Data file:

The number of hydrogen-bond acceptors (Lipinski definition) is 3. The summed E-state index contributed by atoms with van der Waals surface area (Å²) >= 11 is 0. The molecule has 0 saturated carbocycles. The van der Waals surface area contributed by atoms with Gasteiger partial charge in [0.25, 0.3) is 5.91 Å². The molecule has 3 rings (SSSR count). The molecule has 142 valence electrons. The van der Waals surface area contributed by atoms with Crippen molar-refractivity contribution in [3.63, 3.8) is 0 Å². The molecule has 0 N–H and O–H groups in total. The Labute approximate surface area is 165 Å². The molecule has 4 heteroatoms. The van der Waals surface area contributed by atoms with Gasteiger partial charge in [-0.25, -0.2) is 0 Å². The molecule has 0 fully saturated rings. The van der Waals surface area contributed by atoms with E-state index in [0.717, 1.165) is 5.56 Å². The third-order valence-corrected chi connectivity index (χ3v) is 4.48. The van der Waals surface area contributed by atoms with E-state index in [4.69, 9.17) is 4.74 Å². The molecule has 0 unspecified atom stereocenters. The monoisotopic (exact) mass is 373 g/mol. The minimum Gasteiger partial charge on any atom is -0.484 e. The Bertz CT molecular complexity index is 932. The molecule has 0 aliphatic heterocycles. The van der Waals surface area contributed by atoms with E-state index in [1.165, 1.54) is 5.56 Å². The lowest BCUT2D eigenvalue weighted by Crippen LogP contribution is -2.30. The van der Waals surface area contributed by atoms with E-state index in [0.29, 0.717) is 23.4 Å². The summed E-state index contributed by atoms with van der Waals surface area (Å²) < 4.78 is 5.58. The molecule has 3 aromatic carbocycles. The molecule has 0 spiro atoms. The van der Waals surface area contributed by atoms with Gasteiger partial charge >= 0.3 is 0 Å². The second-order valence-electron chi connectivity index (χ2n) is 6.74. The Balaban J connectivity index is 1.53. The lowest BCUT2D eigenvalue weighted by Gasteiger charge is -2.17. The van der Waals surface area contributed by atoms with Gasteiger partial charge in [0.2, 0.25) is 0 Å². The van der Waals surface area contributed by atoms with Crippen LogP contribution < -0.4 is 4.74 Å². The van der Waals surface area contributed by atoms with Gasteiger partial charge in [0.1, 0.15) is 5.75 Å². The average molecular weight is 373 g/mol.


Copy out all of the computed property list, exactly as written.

The number of hydrogen-bond acceptors (Lipinski definition) is 3. The summed E-state index contributed by atoms with van der Waals surface area (Å²) >= 11 is 0. The molecule has 0 saturated carbocycles. The van der Waals surface area contributed by atoms with Gasteiger partial charge in [0.25, 0.3) is 5.91 Å². The molecule has 3 rings (SSSR count). The molecule has 142 valence electrons. The van der Waals surface area contributed by atoms with Crippen molar-refractivity contribution in [3.63, 3.8) is 0 Å². The molecule has 0 N–H and O–H groups in total. The Labute approximate surface area is 165 Å². The molecule has 4 heteroatoms. The van der Waals surface area contributed by atoms with Gasteiger partial charge in [-0.25, -0.2) is 0 Å². The molecule has 0 fully saturated rings. The van der Waals surface area contributed by atoms with E-state index in [0.717, 1.165) is 5.56 Å². The third-order valence-corrected chi connectivity index (χ3v) is 4.48. The van der Waals surface area contributed by atoms with E-state index in [4.69, 9.17) is 4.74 Å². The molecule has 0 unspecified atom stereocenters. The monoisotopic (exact) mass is 373 g/mol. The minimum Gasteiger partial charge on any atom is -0.484 e. The Bertz CT molecular complexity index is 932. The molecule has 0 aliphatic heterocycles. The van der Waals surface area contributed by atoms with E-state index in [1.165, 1.54) is 5.56 Å². The lowest BCUT2D eigenvalue weighted by Crippen LogP contribution is -2.30. The van der Waals surface area contributed by atoms with E-state index in [0.29, 0.717) is 23.4 Å². The summed E-state index contributed by atoms with van der Waals surface area (Å²) < 4.78 is 5.58. The molecule has 3 aromatic carbocycles. The molecule has 0 spiro atoms. The van der Waals surface area contributed by atoms with Gasteiger partial charge >= 0.3 is 0 Å². The second-order valence-electron chi connectivity index (χ2n) is 6.74. The Balaban J connectivity index is 1.53. The lowest BCUT2D eigenvalue weighted by Gasteiger charge is -2.17. The van der Waals surface area contributed by atoms with Gasteiger partial charge in [0.2, 0.25) is 0 Å². The van der Waals surface area contributed by atoms with Crippen LogP contribution < -0.4 is 4.74 Å². The van der Waals surface area contributed by atoms with Gasteiger partial charge in [0.1, 0.15) is 5.75 Å². The average molecular weight is 373 g/mol.